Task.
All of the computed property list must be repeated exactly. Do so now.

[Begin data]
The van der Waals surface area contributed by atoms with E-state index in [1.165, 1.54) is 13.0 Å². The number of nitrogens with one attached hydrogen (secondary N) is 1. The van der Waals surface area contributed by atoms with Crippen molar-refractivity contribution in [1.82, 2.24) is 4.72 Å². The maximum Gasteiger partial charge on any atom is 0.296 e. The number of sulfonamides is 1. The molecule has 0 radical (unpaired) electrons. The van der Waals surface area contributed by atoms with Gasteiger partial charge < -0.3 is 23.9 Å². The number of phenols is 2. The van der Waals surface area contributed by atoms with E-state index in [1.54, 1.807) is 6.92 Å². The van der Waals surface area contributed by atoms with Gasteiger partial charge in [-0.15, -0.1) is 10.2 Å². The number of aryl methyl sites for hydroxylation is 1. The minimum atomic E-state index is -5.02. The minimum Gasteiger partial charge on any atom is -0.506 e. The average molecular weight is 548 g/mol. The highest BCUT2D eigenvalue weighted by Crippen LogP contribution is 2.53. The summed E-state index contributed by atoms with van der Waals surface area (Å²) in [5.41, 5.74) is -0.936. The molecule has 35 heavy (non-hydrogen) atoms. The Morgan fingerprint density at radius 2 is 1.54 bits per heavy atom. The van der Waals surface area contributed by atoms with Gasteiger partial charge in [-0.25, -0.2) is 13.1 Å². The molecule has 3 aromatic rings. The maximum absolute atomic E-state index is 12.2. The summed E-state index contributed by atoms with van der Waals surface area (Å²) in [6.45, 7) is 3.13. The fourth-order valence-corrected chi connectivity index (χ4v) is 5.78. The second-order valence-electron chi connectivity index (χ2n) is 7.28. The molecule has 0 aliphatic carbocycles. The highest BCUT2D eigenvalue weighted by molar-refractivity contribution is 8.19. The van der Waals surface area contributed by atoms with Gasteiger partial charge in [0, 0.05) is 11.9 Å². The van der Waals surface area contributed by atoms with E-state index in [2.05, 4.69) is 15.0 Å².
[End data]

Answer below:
The van der Waals surface area contributed by atoms with E-state index in [1.165, 1.54) is 13.0 Å². The number of nitrogens with one attached hydrogen (secondary N) is 1. The van der Waals surface area contributed by atoms with Crippen molar-refractivity contribution in [1.82, 2.24) is 4.72 Å². The maximum Gasteiger partial charge on any atom is 0.296 e. The number of sulfonamides is 1. The molecule has 0 radical (unpaired) electrons. The van der Waals surface area contributed by atoms with Gasteiger partial charge < -0.3 is 23.9 Å². The number of phenols is 2. The van der Waals surface area contributed by atoms with E-state index in [1.54, 1.807) is 6.92 Å². The van der Waals surface area contributed by atoms with Gasteiger partial charge in [-0.15, -0.1) is 10.2 Å². The number of aryl methyl sites for hydroxylation is 1. The minimum atomic E-state index is -5.02. The minimum Gasteiger partial charge on any atom is -0.506 e. The average molecular weight is 548 g/mol. The highest BCUT2D eigenvalue weighted by Crippen LogP contribution is 2.53. The summed E-state index contributed by atoms with van der Waals surface area (Å²) in [5.41, 5.74) is -0.936. The molecule has 35 heavy (non-hydrogen) atoms. The Morgan fingerprint density at radius 2 is 1.54 bits per heavy atom. The van der Waals surface area contributed by atoms with Gasteiger partial charge in [-0.25, -0.2) is 13.1 Å². The molecule has 3 aromatic rings. The maximum absolute atomic E-state index is 12.2. The summed E-state index contributed by atoms with van der Waals surface area (Å²) in [6.45, 7) is 3.13. The fourth-order valence-corrected chi connectivity index (χ4v) is 5.78. The second-order valence-electron chi connectivity index (χ2n) is 7.28. The molecule has 0 aliphatic carbocycles. The highest BCUT2D eigenvalue weighted by molar-refractivity contribution is 8.19. The van der Waals surface area contributed by atoms with Gasteiger partial charge in [0, 0.05) is 11.9 Å². The van der Waals surface area contributed by atoms with E-state index in [2.05, 4.69) is 15.0 Å².